Banking in the U.S. has changed considerably during Vernon Hill's decade-long hiatus.

On the plus side, the incoming administration promises to ease up on the regulatory second-guessing that frustrated Hill when he ran Commerce Bancorp and ultimately led to his resignation after building that bank into a retail powerhouse.

On the downside, branches are no longer the traffic driver they were during Commerce's heyday. So it's unclear how well the model Hill pioneered can continue to work for Republic First Bancorp in Philadelphia, which announced his appointment as chairman this week along with a $100 million capital raise.

In an interview, Hill, 71, said he would have taken the post and raised the capital even if Donald Trump had lost on Election Day.

"We've been working on this raise of capital and this progression before this election," Hill said. "We hope that the Trump team reduces the unbelievable regulation, not only for banks, but the American economy as a whole."

As for the relevance of branches in an increasingly digitized world, Hill points to an example across the Atlantic: The $11 billion-asset Metro Bank, which he founded in London in 2010. Metro generated average per-branch deposit growth of more than $21 million during the third quarter.

Metro "has proved to me again that this model really works," Hill said. "Physical store facilities [remain] a very important part of the model and the brand."

Hill's appointment seemingly puts to rest a tense relationship with regulators who hit him with a 2008 consent order after Commerce disclosed it had been paying several of Hill's relatives to help buy properties and decorate branches. In 2010, regulators refused to act on Hill's application to merge Republic First and Metro Bancorp in Harrisburg, Pa.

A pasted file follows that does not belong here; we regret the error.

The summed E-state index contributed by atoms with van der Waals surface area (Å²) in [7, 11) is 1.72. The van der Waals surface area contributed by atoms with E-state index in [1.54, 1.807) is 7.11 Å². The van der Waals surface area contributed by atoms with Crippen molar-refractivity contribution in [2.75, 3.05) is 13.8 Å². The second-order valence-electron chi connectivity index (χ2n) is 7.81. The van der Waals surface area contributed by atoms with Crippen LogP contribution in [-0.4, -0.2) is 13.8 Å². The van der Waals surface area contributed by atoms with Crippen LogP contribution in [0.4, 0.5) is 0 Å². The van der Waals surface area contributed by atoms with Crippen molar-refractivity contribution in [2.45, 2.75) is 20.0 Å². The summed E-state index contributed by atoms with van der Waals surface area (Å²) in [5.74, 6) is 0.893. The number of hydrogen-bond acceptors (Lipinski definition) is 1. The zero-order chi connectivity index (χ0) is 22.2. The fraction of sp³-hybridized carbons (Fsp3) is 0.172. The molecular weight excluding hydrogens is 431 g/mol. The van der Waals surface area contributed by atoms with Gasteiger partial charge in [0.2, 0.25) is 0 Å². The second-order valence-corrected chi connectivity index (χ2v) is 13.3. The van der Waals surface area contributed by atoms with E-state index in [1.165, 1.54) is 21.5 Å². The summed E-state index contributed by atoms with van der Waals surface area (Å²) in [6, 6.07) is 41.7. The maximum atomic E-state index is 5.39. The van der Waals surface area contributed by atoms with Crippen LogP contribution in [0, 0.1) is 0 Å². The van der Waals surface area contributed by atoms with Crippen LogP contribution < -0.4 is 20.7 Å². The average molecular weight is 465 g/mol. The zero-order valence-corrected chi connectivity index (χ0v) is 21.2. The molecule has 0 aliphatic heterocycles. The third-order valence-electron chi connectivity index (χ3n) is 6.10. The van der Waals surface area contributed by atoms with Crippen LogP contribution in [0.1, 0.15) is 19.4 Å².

Those problems "are completely resolved," Hill said in the interview, declining to elaborate. "It's probably time for me to be the chairman to help the management team get to the next level."

The veteran banker, who owns nearly 10% of the $1.7 billion-asset Republic First, had been quietly working as a consultant to the company's management team over the past few years. Though he will hold a nonexecutive post, Hill will be largely in charge of strategy, a role he excelled at while building Commerce from scratch into a $48 billion-asset regional in the 1990s and early 2000s.

Republic First "clearly threw some Holy Water on" Hill's past issues with Washington, said Ted Peters, chairman and CEO of Bluestone Financial Institutions Fund and a former bank CEO.

Timing is everything, and the results of the election could also benefit Hill, an acquaintance of President-elect Trump and of Wilbur Ross, who was tapped to run the Commerce Department.

Harry Madonna, who remains the company's CEO and chairman and CEO of its bank and will still manage day-to-day operations, said he had prodded Hill for some time to formalize his involvement by joining the board. "I think now he has time to devote to" Republic First, Madonna said.

A bold retail model "worked for Commerce, it's working in London and it will work here," Madonna said.

To understand Republic First's future, take a quick refresher course on Commerce's history. The bank, founded in 1973, was famous for building branches, operating nearly 450 by the time it was sold to TD Bank for $8.5 billion in 2008.